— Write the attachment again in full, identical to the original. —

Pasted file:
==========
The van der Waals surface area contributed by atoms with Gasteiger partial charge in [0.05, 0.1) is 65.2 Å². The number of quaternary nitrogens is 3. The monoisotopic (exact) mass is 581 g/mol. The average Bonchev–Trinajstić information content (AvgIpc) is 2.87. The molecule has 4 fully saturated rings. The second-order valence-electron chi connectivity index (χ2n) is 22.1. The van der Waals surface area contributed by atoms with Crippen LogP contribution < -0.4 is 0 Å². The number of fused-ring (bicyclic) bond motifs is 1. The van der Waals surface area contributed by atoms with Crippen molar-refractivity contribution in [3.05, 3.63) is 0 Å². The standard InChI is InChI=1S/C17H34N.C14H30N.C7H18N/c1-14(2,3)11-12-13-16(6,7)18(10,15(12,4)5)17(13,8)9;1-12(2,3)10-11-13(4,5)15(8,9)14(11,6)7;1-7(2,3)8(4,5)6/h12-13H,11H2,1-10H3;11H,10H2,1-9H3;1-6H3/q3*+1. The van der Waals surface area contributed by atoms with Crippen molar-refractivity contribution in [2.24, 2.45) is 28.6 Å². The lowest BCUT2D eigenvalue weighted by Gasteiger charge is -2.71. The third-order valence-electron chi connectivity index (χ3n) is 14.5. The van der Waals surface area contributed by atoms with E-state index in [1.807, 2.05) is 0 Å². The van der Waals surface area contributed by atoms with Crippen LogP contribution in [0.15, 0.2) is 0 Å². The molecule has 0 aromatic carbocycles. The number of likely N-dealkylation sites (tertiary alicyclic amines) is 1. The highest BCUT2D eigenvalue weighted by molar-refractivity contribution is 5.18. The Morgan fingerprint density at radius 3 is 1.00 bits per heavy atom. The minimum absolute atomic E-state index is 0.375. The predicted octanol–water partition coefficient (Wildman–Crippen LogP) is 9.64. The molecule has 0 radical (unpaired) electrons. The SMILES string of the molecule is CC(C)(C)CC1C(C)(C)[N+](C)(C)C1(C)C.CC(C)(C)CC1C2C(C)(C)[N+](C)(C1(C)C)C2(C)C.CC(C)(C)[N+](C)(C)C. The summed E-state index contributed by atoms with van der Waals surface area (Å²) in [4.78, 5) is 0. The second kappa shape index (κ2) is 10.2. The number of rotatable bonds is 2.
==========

The van der Waals surface area contributed by atoms with Gasteiger partial charge in [0.05, 0.1) is 65.2 Å². The number of quaternary nitrogens is 3. The monoisotopic (exact) mass is 581 g/mol. The average Bonchev–Trinajstić information content (AvgIpc) is 2.87. The molecule has 4 fully saturated rings. The second-order valence-electron chi connectivity index (χ2n) is 22.1. The van der Waals surface area contributed by atoms with Crippen LogP contribution < -0.4 is 0 Å². The number of fused-ring (bicyclic) bond motifs is 1. The van der Waals surface area contributed by atoms with Crippen molar-refractivity contribution in [3.05, 3.63) is 0 Å². The standard InChI is InChI=1S/C17H34N.C14H30N.C7H18N/c1-14(2,3)11-12-13-16(6,7)18(10,15(12,4)5)17(13,8)9;1-12(2,3)10-11-13(4,5)15(8,9)14(11,6)7;1-7(2,3)8(4,5)6/h12-13H,11H2,1-10H3;11H,10H2,1-9H3;1-6H3/q3*+1. The van der Waals surface area contributed by atoms with Crippen molar-refractivity contribution in [2.24, 2.45) is 28.6 Å². The lowest BCUT2D eigenvalue weighted by Gasteiger charge is -2.71. The third-order valence-electron chi connectivity index (χ3n) is 14.5. The van der Waals surface area contributed by atoms with E-state index in [1.807, 2.05) is 0 Å². The van der Waals surface area contributed by atoms with Crippen LogP contribution in [0.15, 0.2) is 0 Å². The molecule has 0 aromatic carbocycles. The number of likely N-dealkylation sites (tertiary alicyclic amines) is 1. The highest BCUT2D eigenvalue weighted by molar-refractivity contribution is 5.18. The Morgan fingerprint density at radius 3 is 1.00 bits per heavy atom. The minimum absolute atomic E-state index is 0.375. The predicted octanol–water partition coefficient (Wildman–Crippen LogP) is 9.64. The molecule has 0 radical (unpaired) electrons. The SMILES string of the molecule is CC(C)(C)CC1C(C)(C)[N+](C)(C)C1(C)C.CC(C)(C)CC1C2C(C)(C)[N+](C)(C1(C)C)C2(C)C.CC(C)(C)[N+](C)(C)C. The summed E-state index contributed by atoms with van der Waals surface area (Å²) in [4.78, 5) is 0. The second kappa shape index (κ2) is 10.2. The number of rotatable bonds is 2.